Essay by William E. Spriggs: “In Charlie Chaplin’s 1936 film Modern Times, humans in a factory are reduced to adjuncts to a massive series of cogs and belts. Overlords bark commands from afar to a servant class, and Chaplin’s hapless hero is literally consumed by the machine … and then spit out by it. In the film, the bosses have all the power, and machines keep workers in check.
Modern Times’s dystopian narrative remains with us today. In particular, it is still held by many policymakers who assume that increasing technological progress, whether mechanical or informational, inevitably means that ordinary workers will lose. This view perpetuates itself when policies that could give workers more power in times of technological change are overlooked, while those that disempower workers are adopted. If we are to truly consider science policy for the future, we need to understand how this narrative about workers and technology functions, where it is misleading, and how deliberate policies can build a better world for all….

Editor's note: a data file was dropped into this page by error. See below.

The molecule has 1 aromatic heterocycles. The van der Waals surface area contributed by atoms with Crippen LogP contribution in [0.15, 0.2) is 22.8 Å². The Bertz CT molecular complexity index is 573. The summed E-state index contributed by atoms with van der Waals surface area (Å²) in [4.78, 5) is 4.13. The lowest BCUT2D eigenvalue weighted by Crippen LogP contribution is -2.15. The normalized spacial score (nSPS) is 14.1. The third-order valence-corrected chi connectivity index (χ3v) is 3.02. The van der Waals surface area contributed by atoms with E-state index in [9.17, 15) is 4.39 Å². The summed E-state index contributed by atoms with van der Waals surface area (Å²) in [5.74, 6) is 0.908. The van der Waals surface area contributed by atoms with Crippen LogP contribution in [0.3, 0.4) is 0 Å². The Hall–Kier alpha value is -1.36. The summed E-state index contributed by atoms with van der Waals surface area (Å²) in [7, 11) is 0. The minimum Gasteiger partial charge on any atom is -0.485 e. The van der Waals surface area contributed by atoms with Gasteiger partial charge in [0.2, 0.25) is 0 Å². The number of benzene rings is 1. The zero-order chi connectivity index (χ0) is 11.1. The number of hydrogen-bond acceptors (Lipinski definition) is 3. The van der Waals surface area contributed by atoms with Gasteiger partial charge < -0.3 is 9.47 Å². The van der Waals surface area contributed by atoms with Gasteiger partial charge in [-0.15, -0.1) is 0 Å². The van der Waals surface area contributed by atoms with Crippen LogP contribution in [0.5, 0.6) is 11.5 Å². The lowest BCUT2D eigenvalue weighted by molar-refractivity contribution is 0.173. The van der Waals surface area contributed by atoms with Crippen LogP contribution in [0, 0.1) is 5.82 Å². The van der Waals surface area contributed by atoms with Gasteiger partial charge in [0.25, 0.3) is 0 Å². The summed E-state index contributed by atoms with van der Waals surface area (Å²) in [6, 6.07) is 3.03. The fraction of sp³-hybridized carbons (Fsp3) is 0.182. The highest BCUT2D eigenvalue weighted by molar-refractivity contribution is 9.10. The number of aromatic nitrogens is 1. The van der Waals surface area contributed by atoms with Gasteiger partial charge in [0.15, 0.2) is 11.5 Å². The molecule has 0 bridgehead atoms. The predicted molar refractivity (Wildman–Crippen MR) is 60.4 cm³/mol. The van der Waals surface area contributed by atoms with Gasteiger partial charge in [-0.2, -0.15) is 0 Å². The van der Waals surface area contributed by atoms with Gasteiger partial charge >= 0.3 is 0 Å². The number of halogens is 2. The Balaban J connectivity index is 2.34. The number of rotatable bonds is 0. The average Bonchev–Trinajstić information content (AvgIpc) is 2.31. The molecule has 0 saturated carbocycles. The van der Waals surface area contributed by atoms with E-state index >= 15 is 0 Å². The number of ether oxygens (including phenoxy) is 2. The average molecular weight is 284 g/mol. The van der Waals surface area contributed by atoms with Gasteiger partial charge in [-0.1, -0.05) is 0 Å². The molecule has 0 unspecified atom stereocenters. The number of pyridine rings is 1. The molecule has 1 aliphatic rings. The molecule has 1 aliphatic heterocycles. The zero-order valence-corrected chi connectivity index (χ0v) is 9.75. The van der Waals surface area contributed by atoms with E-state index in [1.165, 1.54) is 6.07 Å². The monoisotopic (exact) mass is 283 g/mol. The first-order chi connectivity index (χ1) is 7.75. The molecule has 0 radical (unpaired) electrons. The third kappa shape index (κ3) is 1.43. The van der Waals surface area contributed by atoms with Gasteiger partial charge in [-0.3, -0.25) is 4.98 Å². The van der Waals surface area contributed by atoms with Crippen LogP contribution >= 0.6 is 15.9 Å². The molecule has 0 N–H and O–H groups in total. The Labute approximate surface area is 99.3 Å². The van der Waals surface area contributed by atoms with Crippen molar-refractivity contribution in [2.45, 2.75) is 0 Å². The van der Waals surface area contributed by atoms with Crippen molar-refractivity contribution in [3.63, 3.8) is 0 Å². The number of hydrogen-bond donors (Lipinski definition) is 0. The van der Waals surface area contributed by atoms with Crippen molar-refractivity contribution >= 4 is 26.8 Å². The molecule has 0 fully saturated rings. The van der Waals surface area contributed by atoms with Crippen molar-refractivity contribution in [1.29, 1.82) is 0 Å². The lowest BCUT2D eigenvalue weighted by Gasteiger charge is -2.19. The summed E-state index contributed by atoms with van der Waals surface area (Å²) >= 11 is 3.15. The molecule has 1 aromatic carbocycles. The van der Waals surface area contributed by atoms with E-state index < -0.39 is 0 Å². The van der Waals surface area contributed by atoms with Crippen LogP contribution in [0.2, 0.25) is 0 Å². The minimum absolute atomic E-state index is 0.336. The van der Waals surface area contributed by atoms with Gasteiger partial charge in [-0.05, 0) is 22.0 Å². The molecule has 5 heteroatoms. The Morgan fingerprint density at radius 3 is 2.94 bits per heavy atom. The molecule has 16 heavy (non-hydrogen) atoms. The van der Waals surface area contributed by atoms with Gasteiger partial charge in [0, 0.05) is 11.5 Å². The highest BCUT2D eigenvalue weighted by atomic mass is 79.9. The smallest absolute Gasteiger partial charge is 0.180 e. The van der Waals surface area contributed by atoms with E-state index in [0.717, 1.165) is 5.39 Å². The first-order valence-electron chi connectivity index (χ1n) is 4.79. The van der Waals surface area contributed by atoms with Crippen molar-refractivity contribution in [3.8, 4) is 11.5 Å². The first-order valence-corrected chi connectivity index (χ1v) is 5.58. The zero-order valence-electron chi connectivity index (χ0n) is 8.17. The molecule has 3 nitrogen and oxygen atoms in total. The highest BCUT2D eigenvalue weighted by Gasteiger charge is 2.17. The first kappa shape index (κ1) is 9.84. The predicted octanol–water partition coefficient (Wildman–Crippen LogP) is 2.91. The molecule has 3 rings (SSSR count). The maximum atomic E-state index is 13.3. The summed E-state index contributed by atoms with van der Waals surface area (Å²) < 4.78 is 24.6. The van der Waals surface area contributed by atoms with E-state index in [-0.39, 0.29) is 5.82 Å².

Today’s tales of pending technological dystopia—echoed in economics papers as well as in movies and news reports—blind us to the lessons we could glean from the massive disruptions of earlier periods of even greater change. Today the threat of AI is portrayed as revolutionary, and previous technological change as slow and inconsequential—but this was never the case. These narratives of technological inevitability limit the tools we have at our disposal to promote equality and opportunity.
The challenges we face today are far from insurmountable: technology is not destiny. Workers are not doomed to be Chaplin’s victim of technology with one toe caught in the gears of progress. We have choices, and the central challenge of science and technology policy for the next century will be confronting those choices head on. Policymakers should focus on the fundamental tasks of shaping how technology is deployed and enacting the economic rules we need to ensure that technology works for us all, rather than only the few….(More)”.